Friday, 30 December 2011

Scanning old prints - confronting the old life

Since the end of September I've been engaged in a photo project that involves scanning a large number of old prints, burning them onto a series of CDs, and mailing them to my former partner M---.

I could take them personally over to her house, because she lives in the same village - that's only 2 minutes drive, or 12 minutes if walking. But she can't cope with seeing me, and would feel embarrassed if I came to her her door uninvited. And to be honest, I couldn't cope too well if, knowing that she still felt like this, she came to my door uninvited. So we keep off each other's turf, and communicate by means other than face to face. At least we do communicate, and must, so long as this current photo project goes on.

Although our old relationship has come to a painful end, and although M--- feels very resentful about my 'opting out' of a settled life, and taking away our future together - just as if I committed some terrible act of betrayal - she still wants to have those old pre-digital photos that show us as a couple, or show members of her family, or either of us with former friends. This means going through all my prints for the years 1992 to 2000 and selectively scanning them. It's a slow business. Even without any normal editing, the scanning and captioning process can only be done at the rate of 20 shots per hour. So the 388 shots sent to her so far have taken me, on and off, over 19 hours. And I expect to eventually send her over 500 scans. Maybe as many as 1,000.

Why do I do it? We owe each other nothing. All ties have been broken. The last tie, the biggest of all, the debt owing on the Cottage, went last August. We need not now be in touch at all. She already has my digital shots from 2000 to 2010. I certainly feel under no great obligation to supply all these older photographs from the 1990s.

But there are two things. First, I want to do it. I feel that she ought to have these pictures, both to fill gaps in her family history, and to remember occasions that she may have forgotten. And second, I want to remember them too, and place them in my archive. Then I can revisit them very easily.

I feel perfectly cool about seeing the old me. I can recognise the continuity between that person and the present self. Indeed, I'm glad that I took so many photos: I have a marvellous record of how life used to be. Is that an odd thing to say? But not if you are serious about recalling the exact detail of how things really were, insofar as photographs can reveal that. I want a balanced view, not a skewed recollection. I want to appreciate that I was part of some fun events; that we did have jolly and loving moments; but also that there were occasions when the mood was less than perfect, when we put on a front. And times when odd little things were said or done that could not be forgotten. Some of them were said or done by me, and for no reason that was clear at the time. Fits of temper or irritation that came out of the blue. Strange reluctances to do quite ordinary things. I want pictures to prompt remembrance, whatever my present emotional response. I want to recover as much of the truth as possible, in a form that nobody can argue with. Photos are far better than written diaries for this, because they can't be selective. They include everything that was visible. And that has to be an honest thing, a good basis for facing up to how things were, good or bad. Much better than a personal impression backed up by nothing. And it's no good having these visual facts hidden away in dozens of print boxes, gathering dust in one's attic. They need to be highly accessible, just a few clicks away on the PC.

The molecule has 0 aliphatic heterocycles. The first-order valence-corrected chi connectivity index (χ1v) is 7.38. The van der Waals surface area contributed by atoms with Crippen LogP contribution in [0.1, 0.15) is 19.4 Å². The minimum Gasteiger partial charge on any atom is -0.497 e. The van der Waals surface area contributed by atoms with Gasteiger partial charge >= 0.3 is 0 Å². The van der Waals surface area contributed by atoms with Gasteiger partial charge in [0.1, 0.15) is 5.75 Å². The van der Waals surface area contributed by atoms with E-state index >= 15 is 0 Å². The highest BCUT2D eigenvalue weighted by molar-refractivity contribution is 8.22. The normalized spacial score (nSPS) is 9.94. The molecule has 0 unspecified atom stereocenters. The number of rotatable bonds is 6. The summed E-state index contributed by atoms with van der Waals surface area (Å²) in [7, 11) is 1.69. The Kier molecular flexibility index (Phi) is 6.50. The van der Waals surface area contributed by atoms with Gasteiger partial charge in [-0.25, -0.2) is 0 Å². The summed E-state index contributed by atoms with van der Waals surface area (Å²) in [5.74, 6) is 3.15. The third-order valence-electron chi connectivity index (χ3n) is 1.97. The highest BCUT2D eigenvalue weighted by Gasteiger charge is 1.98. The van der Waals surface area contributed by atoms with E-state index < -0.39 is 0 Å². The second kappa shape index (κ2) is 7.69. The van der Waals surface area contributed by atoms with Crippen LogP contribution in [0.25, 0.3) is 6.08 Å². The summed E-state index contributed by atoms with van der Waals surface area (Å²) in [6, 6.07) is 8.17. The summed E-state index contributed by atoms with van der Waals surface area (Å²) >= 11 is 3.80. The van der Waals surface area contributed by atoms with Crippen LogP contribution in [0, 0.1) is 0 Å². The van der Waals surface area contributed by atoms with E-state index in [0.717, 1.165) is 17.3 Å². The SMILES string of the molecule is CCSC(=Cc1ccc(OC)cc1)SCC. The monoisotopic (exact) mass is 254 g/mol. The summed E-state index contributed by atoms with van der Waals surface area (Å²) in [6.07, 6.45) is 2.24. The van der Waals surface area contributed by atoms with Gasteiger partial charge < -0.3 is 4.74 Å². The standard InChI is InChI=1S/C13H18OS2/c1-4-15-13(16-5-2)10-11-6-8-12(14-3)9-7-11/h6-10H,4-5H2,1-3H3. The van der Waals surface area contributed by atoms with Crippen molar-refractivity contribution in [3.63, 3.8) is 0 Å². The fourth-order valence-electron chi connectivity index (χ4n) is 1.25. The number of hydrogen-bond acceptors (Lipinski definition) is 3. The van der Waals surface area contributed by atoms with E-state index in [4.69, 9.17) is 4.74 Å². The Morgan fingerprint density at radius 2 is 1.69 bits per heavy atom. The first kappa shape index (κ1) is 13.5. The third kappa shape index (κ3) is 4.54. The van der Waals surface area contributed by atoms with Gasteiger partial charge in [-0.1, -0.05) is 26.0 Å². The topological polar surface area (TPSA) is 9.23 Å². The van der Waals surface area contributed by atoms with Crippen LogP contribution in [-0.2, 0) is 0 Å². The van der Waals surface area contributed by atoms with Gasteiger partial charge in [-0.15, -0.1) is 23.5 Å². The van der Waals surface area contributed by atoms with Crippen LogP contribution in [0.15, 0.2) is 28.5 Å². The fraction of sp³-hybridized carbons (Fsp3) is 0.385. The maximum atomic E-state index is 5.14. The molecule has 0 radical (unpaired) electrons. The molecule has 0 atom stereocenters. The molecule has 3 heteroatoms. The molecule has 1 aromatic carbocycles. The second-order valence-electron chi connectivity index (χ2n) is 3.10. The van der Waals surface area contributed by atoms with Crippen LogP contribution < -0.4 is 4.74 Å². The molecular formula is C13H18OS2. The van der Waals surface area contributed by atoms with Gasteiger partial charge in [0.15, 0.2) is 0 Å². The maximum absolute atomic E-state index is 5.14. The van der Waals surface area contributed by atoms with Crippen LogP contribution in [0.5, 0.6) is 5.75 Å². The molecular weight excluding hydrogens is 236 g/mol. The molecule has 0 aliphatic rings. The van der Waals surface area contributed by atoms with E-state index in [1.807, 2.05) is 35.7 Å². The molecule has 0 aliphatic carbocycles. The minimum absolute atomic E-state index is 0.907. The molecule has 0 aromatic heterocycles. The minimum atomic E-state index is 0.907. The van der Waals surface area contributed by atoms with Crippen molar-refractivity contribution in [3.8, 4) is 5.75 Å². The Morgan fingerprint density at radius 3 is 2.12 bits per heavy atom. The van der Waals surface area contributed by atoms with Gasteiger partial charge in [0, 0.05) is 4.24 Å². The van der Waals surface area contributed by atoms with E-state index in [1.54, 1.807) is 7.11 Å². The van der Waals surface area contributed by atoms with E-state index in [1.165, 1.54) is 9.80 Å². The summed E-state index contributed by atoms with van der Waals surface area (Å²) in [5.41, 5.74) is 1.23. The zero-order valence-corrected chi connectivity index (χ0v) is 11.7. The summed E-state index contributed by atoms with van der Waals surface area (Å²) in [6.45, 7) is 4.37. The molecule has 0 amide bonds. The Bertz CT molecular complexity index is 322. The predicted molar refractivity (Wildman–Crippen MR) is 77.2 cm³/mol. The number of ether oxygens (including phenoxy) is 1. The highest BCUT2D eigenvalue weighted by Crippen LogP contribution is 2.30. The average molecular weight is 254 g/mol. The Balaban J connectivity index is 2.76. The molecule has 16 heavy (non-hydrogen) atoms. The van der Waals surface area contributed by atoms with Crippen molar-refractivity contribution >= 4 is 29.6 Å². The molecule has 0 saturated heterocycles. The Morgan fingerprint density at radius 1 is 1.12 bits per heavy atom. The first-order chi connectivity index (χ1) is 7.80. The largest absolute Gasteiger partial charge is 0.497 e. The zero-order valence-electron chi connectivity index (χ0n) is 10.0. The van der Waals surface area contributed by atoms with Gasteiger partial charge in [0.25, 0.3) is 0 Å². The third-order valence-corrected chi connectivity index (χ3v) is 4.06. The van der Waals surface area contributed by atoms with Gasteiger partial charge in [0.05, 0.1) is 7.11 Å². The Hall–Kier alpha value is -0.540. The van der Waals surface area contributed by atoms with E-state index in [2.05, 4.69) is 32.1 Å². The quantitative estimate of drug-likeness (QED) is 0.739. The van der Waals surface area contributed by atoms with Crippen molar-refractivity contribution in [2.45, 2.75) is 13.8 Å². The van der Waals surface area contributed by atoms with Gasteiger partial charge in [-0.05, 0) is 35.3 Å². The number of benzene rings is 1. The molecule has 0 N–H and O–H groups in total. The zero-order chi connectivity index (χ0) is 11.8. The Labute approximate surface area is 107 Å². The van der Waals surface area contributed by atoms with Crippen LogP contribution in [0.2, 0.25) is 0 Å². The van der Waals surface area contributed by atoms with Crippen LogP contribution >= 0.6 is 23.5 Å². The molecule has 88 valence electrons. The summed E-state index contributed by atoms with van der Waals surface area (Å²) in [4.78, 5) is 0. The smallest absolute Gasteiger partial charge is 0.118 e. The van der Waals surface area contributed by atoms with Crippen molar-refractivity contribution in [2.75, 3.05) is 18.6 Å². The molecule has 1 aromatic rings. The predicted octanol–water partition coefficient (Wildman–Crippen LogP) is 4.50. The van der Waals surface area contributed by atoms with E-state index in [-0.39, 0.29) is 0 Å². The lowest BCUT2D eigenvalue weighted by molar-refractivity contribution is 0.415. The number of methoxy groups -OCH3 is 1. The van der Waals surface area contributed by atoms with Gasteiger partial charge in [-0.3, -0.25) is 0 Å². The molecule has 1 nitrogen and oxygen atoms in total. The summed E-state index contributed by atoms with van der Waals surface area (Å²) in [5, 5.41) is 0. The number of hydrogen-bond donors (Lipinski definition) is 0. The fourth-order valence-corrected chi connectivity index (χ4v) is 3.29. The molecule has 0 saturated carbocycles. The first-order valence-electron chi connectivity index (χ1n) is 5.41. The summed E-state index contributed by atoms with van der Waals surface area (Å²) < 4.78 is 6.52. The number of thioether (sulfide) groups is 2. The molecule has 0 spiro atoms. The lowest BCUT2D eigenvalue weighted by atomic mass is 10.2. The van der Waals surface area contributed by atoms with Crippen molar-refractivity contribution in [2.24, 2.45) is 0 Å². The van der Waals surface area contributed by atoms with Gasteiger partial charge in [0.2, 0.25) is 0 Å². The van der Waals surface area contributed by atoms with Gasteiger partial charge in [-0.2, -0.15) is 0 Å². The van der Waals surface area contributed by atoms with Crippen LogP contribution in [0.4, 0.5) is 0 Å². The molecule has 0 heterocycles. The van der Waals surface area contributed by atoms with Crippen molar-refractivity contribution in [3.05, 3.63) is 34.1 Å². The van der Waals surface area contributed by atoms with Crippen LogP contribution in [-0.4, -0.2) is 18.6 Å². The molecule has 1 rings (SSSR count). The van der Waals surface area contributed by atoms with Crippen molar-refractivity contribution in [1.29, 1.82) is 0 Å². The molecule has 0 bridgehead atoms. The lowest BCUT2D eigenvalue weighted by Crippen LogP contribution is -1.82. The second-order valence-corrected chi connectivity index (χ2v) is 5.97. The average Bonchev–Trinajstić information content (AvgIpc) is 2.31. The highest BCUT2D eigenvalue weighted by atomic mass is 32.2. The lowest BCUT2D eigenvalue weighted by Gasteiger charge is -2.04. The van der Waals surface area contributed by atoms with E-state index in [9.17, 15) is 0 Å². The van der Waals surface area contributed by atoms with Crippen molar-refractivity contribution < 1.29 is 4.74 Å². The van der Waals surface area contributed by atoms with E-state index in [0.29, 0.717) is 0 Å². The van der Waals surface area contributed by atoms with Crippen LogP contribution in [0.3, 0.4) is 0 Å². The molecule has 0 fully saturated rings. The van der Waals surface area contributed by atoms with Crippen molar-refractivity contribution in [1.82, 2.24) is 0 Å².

So this project, ostensibly at M---'s request, is partly for me too.

But M--- must feel pain whenever she sees these pictures. I wonder that she can stand it. I have no idea why she wants me to continue.

And when all the scans have been done, and there is nothing else to send, what then? Just silence?

5 comments: